Sunday, December 6, 2009

Suicide Bomber Victim is Jewish Film Festival Speaker


One minute filmmaker and freelance journalist Jack Baxter was behind the camera, and the next second, thanks to a suicide bomber, he was in front of the lens. Some would say that Baxter was in the wrong place at the wrong time, but fate has a strange way of handing out destiny. The blast made Baxter a physical victim of random violence, but it also gave him the opportunity to focus his camera on the reality of senseless terrorism. Although severely injured, Baxter and his team lived to film the aftermath of the attack on the beach of Tel Aviv.

This is a story that must be told. “Blues By The Beach,” one of the premier selections of the Greater Phoenix Jewish Film Festival, will be shown on February 21 at Harkins Chandler Crossroads at 7 PM.  This film is an Arizona exclusive and has never been shown in the state.

In April, 2003, Jack Baxter traveled to Tel Aviv to film the international background and free spirit of the patrons who flocked to the bar Mike’s Place and to bask on the beach surrounded by vibrant, live blues. Jew, Arab, and European sat side by side, linked by their youth, sense of adventure, and love of music.

After midnight on April 30, a suicide bomber attempted to enter the bar but was pushed from the entrance by the security guard. The terrorist blew himself up, killing three people.  Severely injured, suddenly Baxter was on he other side of the camera as two of his team, Joshua Faudem and his girlfriend Pavla Fleischer, continued to film. Audiences will have the opportunity to hear it firsthand from guest speaker Jack Baxter, who is flying from New York City to the East Valley specifically for this film. The producer has reason to be proud. His film is the recipient of awards in the Hamptons, Fire Island, and Avignon-New York Film Festivals where it was voted Best Documentary.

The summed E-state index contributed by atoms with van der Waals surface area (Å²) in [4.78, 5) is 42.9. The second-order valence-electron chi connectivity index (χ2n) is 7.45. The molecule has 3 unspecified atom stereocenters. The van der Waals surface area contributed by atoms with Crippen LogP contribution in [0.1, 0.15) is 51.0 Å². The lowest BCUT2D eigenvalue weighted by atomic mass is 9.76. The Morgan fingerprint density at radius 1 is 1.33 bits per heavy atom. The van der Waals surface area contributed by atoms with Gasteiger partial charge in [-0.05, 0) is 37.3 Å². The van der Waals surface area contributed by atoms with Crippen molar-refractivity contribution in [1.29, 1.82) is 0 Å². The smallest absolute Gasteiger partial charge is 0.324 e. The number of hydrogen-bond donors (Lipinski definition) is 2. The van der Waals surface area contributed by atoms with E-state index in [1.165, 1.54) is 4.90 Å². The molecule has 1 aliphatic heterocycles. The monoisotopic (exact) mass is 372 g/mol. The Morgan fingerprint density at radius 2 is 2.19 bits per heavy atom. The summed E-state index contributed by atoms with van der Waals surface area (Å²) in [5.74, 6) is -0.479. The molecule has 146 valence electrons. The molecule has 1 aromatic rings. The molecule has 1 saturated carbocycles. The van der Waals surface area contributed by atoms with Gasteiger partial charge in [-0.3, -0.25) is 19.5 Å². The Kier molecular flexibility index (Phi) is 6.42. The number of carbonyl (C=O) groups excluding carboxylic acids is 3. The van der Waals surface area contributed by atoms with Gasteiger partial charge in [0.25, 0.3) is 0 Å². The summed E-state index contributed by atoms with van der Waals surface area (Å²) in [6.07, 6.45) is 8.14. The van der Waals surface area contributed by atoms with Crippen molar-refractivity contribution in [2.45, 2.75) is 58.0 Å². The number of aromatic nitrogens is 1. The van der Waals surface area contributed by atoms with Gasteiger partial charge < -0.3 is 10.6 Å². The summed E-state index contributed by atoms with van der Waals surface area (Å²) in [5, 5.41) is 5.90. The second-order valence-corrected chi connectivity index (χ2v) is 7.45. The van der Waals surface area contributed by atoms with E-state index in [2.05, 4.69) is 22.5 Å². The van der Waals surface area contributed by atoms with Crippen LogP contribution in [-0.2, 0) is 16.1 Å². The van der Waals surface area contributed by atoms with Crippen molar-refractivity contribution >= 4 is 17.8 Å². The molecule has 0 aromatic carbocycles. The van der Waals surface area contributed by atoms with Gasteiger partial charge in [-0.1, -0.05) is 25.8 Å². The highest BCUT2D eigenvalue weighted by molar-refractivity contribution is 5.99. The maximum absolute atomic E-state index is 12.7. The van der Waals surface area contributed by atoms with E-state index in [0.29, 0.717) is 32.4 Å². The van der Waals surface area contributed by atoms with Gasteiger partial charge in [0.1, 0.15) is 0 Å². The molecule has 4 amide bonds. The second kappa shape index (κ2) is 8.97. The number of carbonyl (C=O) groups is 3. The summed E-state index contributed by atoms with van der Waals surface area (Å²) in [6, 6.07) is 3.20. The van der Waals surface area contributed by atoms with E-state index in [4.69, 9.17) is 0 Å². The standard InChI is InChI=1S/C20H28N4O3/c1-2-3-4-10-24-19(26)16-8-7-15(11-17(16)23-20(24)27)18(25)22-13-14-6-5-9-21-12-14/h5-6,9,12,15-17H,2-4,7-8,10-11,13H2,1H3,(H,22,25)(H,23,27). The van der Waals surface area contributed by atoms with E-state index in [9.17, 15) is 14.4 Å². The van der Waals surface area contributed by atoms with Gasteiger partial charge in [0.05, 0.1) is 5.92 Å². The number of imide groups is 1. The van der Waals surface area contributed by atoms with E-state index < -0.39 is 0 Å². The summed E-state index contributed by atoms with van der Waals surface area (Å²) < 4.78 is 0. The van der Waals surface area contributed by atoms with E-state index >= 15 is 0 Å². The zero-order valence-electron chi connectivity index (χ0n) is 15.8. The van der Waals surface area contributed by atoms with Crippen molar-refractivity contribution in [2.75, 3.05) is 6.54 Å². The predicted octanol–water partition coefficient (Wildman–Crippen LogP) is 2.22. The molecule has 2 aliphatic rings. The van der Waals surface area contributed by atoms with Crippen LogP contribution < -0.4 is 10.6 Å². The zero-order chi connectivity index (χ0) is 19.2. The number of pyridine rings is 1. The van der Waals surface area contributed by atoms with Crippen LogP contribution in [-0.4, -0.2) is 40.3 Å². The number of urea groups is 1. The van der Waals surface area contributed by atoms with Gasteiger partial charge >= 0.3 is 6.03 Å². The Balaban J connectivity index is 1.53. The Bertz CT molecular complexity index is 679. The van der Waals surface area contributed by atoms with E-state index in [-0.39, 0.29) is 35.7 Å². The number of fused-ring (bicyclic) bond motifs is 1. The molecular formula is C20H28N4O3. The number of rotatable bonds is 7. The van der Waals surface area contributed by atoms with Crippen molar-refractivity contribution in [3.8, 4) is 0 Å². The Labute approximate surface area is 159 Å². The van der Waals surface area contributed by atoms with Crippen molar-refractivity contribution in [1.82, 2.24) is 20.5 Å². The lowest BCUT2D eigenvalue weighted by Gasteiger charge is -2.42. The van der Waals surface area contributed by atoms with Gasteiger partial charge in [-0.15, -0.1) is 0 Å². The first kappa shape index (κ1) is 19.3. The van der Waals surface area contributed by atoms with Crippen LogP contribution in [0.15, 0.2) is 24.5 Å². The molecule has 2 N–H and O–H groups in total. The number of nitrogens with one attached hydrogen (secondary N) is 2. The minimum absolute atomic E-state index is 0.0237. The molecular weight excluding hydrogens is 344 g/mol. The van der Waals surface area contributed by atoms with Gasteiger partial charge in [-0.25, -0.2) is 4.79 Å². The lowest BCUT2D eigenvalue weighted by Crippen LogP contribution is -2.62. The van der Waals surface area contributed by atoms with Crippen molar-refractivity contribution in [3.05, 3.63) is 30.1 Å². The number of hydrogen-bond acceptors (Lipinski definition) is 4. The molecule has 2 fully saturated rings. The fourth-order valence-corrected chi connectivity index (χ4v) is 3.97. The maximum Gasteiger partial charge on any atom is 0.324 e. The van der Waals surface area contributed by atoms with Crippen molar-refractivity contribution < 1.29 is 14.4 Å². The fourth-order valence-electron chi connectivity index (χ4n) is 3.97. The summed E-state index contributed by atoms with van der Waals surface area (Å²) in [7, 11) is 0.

Writes David Mamet: “This is a very, very important film. Terrorism is the directed, purposeful taking of innocent life for supposedly political purposes …To which fact this film bluntly and incontestably testifies.”

Echoing his sentiments, film selection committee chairman Nancy Stutman says, “Our mission is to spotlight films that would not normally be available to our audiences. This premiere screening  of “Blues By The Beach” by the Greater Phoenix Jewish Film Festival is the only opportunity for our audiences to see this landmark movie.” Stutman and her committee spent more than eight months previewing scores of films before choosing the ten that appear in the 2010 Festival lineup. “The goal of our festival is for our ticket holders to experience unique one-of-a-kind cinematic events reflecting the culture and traditions of the Jewish people,” says Stutman.

If there is any quality that links the films in the 2010 roster, whether they are documentary, comedy, tragedy, it is the survival of the Jewish people for over five thousand years. Mike‘s Place has reopened and the security guard is out of the hospital and back on duty. “Blues By the Beach” resonates with recovery, perseverance, and hope. For more information, go to www.gpjff.org.


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